Cojuangco: We did well in Myanmar
Abac Cordero (The Philippine Star) - December 23, 2013 - 12:00am

MANILA, Philippines - Philippine Olympic Committee president Jose “Peping” Cojuangco is not singing the blues following the country’s seventh-place finish in the 27th Southeast Asian Games in Myanmar.

Cojuangco sounded cheerful when he spoke to The STAR on the phone last night just as the curtains closed on the 2013 SEA Games.

“What can I say? I’m very happy with the result. I’m very proud of our athletes,” said Cojuangco.

Seventh place is the lowest ranking for the Philippines since it started competing in the SEA Games in 1977, a notch lower than its sixth-place finish in 2011 in Indonesia.

But Cojuangco would rather look at the other side of the coin.

The Philippines, he said, sent its smallest delegation to the SEA Games in recent years and to bring home 101 medals with only 208 athletes is quite an achievement.

The Filipinos will bring home 29 gold, 34 silver and 38 bronze medals from Myanmar for a total of 101 medals. Months before the Games, officials said the Philippines can win 30 gold medals.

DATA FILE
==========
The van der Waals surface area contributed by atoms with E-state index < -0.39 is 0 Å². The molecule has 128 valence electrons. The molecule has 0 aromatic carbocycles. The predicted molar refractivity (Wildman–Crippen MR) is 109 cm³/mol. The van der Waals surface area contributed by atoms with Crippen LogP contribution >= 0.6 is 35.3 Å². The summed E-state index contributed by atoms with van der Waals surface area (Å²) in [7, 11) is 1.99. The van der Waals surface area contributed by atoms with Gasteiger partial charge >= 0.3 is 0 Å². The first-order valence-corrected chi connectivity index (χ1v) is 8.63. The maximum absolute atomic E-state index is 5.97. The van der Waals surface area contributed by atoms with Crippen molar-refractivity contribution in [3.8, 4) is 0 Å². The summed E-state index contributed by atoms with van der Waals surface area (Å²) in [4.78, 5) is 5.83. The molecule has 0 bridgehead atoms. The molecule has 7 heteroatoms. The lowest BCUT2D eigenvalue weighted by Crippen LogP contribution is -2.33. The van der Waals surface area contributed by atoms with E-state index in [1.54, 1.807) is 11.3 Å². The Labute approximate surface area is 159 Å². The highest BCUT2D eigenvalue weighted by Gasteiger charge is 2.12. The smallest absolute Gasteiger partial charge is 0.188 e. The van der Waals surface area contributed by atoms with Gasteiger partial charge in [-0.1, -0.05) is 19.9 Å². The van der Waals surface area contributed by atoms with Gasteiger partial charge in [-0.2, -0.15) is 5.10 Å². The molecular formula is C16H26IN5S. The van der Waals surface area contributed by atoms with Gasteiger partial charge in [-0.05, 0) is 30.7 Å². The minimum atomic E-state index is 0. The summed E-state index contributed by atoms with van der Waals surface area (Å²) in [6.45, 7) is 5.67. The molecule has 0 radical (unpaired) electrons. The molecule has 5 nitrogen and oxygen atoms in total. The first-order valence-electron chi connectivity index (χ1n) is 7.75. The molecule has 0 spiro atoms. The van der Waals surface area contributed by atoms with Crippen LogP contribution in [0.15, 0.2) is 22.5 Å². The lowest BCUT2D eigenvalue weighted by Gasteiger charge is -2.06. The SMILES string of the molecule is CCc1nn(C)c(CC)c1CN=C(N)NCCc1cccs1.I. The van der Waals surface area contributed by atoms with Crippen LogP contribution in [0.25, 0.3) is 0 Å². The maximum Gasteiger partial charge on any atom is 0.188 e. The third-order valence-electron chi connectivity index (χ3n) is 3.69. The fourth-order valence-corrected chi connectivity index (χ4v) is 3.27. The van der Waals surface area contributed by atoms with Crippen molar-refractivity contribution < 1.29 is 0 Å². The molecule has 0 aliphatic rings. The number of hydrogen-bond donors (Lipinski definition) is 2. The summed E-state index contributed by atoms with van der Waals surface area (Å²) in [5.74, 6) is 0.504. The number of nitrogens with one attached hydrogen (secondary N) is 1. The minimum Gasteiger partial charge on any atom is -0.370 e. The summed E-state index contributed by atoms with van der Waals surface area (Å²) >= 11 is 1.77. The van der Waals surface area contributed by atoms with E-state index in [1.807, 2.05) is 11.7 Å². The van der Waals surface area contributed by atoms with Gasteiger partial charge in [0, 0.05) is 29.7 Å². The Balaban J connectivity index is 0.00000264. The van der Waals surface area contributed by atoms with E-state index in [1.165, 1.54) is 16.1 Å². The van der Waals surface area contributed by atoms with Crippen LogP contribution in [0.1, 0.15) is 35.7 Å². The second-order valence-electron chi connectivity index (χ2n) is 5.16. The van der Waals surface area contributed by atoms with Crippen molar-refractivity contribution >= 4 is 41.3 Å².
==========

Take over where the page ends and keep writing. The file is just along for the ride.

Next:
“If we count it very carefully, almost 70 percent of the athletes we sent to Myanmar won medals, counting those in team events in basketball, golf, track and field,” Cojuangco said.

“One-hundred medals alone is close to 50 percent of the number of athletes. So, I’m really happy with the way we prepared for it and the number of medals we won.”

Besides, the POC chief said things turned out the way he expected.

Even before the first medal was won, Cojuangco knew that Myanmar was out to make waves, scratching events in which their athletes had small chances of winning.

At the same time, Myanmar included around 60 events in traditional and indigenous sports like vovinam, kempo and chinlone, events unfamiliar to other countries.

Myanmar almost swept these events and in the end wound up second overall with 86 gold, 62 silver and 85 bronze medals behind Thailand with 107-92-81.

In the 2011 SEA Games, Myanmar only won 16 gold, 27 silver and 37 bronze medals for seventh place, just behind the Philippines with 36-56-77 behind 512 athletes.

“Besides, we were cheated in some events,” said Cojuangco of close, painful losses by Filipinos in subjective sports like boxing and muay.

“Our athletes did very well,” he said.

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